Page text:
Interviewers are looking at your background environment; be aware of what posters and other items are behind you. A blurred background is one great option! If choosing to have a virtual background, make sure it’s not too distracting. A neutral tone or office/library type of background works well too. 

4. Body Language: 

If you are using a mobile device refrain from walking back and forth; it gives off a sense that you’re disinterested and it is distracting for the interviewer.

While sitting, make sure you're upright with good posture. Do not prop your head on your hands as though bored with the conversation, or tired.

Try to have a table or surface where you can stand your device near head level versus holding it too low or too high at an awkward position. 

5. Stay Focused:

It can be very tempting to open up other web tabs while in an interview, particularly if it is taking long. Try not to surf the web or check emails however, most times the interviewer can tell if you are multitasking during the interview, either through the reflection of your screen on your glasses or through your eye movements.


More Than Half of Employers Have Found Content on Social Media That Caused Them NOT to Hire a Candidate, According to Recent CareerBuilder Survey

New research shows that a zoom interview actually hurts your job chances. Heingartner, D. H. D., & Heingartner, D. (2022, October 3).

Where Automated Job Interviews Fall Short. Harvard Business Review. 

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5 Comment(s)

Nurse Beth, MSN

Specializes in Med Surg, Tele, ICU, Ortho. Has 30 years experience. 151 Articles; 2,721 Posts

Excellent! Being mindful of your background is such good advice. Avoid a messy bedroom or worse (lingerie tossed over a chair).

Close your door to keep pets out and silence your front door doorbell, using a sign if need be.

Consider a halo light 🙂 bc we all look fresh and at our best in good lighting.

Some people dress professionally from the waist up only, but dressing professionally head to toe puts you in the mindset.

foxypaws, BSN, MSN, RN

Specializes in Operating room. Has 1 years experience. 7 Posts

I felt so odd doing a video interview after over a decade away from the workforce.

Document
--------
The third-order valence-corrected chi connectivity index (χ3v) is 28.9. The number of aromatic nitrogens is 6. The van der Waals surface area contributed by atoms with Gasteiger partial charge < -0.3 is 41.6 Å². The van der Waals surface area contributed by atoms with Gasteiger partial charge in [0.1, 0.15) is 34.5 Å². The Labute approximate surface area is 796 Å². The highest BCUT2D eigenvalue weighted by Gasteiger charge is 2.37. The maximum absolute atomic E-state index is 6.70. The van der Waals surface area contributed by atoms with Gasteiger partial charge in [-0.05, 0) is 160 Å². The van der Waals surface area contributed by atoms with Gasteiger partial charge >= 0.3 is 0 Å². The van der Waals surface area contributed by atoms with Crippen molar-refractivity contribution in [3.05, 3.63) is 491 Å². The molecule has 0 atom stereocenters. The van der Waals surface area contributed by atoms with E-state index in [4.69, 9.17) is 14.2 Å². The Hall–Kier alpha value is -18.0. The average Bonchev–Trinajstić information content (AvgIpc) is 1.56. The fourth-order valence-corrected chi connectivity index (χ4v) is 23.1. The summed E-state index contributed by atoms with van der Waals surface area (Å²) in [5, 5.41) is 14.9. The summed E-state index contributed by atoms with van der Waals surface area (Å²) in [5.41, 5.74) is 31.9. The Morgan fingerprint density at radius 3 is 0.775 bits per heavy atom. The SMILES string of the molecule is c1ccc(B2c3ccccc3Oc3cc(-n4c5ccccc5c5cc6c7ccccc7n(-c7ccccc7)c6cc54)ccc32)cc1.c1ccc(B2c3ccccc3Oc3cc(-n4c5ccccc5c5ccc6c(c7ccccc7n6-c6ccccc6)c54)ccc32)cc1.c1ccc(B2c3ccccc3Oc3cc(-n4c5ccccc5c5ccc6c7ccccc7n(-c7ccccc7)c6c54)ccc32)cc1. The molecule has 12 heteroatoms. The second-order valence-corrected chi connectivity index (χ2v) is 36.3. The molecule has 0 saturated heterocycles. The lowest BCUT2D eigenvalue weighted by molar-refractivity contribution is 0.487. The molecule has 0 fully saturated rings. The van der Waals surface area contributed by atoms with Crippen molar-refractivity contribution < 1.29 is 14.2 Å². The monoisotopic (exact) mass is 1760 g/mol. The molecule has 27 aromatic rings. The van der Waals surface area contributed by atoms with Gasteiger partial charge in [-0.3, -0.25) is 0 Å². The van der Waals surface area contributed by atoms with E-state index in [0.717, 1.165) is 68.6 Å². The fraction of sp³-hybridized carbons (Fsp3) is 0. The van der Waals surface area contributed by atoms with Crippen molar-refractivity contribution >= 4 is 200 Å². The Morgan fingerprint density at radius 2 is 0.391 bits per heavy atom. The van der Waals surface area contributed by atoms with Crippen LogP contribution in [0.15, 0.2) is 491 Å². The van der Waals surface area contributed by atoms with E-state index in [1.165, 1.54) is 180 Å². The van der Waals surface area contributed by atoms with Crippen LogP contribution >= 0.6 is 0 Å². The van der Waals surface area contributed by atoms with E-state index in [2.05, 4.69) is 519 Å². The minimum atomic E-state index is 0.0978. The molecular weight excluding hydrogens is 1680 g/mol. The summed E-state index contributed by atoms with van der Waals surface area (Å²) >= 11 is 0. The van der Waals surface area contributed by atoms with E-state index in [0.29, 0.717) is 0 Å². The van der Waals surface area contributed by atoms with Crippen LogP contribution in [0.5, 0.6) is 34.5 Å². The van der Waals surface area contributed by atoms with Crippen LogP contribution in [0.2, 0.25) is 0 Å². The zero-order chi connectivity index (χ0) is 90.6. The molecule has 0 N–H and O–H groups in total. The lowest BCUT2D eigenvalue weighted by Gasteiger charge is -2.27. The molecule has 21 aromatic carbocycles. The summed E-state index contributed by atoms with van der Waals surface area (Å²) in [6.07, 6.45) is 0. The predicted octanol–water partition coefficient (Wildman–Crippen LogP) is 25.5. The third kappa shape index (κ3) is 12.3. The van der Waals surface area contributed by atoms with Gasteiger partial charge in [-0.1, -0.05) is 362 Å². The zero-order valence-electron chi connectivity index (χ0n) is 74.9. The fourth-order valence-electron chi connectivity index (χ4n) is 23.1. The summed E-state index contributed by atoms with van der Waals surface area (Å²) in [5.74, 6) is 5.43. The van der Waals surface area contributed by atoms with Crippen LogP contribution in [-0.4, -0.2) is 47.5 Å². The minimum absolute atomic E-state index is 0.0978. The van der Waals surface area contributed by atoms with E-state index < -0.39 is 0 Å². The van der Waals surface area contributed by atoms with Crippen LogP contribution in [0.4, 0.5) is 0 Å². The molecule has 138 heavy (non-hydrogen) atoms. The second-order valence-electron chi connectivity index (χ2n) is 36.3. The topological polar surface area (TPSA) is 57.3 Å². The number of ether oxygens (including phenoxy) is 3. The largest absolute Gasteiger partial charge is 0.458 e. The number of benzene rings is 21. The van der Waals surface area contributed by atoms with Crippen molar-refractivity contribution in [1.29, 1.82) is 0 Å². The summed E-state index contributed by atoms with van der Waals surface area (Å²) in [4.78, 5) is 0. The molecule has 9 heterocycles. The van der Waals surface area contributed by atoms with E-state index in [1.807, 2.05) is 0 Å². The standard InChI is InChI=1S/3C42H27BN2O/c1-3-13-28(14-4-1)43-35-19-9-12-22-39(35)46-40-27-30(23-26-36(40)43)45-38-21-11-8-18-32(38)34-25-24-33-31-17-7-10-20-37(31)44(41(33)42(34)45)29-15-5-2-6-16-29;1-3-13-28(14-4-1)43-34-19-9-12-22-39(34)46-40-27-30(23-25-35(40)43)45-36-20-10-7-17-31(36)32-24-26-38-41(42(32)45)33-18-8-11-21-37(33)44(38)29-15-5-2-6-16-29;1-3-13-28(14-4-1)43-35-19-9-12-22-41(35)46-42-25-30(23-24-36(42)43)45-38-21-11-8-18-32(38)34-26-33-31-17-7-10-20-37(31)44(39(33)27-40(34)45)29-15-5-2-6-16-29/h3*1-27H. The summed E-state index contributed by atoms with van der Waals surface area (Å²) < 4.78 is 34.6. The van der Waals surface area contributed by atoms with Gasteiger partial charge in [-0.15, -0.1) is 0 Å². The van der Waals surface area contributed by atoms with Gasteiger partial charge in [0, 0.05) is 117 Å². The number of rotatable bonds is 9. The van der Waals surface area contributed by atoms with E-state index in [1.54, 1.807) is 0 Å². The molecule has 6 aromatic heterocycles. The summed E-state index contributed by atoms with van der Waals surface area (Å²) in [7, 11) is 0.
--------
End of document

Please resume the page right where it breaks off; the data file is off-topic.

barcode120x, BSN, MSN, NP

Specializes in Telemetry. Has 7 years experience. 643 Posts

I feel you. I had only done two nursing interviews after nursing school and hadn't had an interview since (been 7.5 years) until last month where I went through 2 video interviews. I went through 5 total interviews for my current position and I do have to say that the video interviews were the ones I felt most calm and relaxed.

foxypaws, BSN, MSN, RN

Specializes in Operating room. Has 1 years experience. 7 Posts

5 interviews! Oh my goodness I would have been sweating that. I actually like interviewing in person better. I find it easier to interpret body language and the general atmosphere. Digital is just entirely too informal for me. 


PositiveEnergy, MSN, PhD, RN, APN

Specializes in Family, Maternal-Child Health. Has 44 years experience. 2 Articles; 16 Posts

Though I prefer in-person interviewing, it is always a good alternative to have online interviewing, particularly as you mentioned when distance for the candidate is problematic, as well as for others.  If one thinks about it, with an in-person interview the interviewer often does all the organizing and setting up to make the interview happen (getting the room, scheduling, making the environment just right....).  So the candidate comes into the perfect interview setting.  However, think about all those key points you mentioned (particularly about one's environment, distractors, using other devices...) that can occur on an online interview.  If the online candidate is sharp he/she will exhibit during their interview that they are implementing proper etiquette skills.  Certainly their behavior tells you something about this person's management skills, organizational skills, commitment... and how they will perform on-the-job.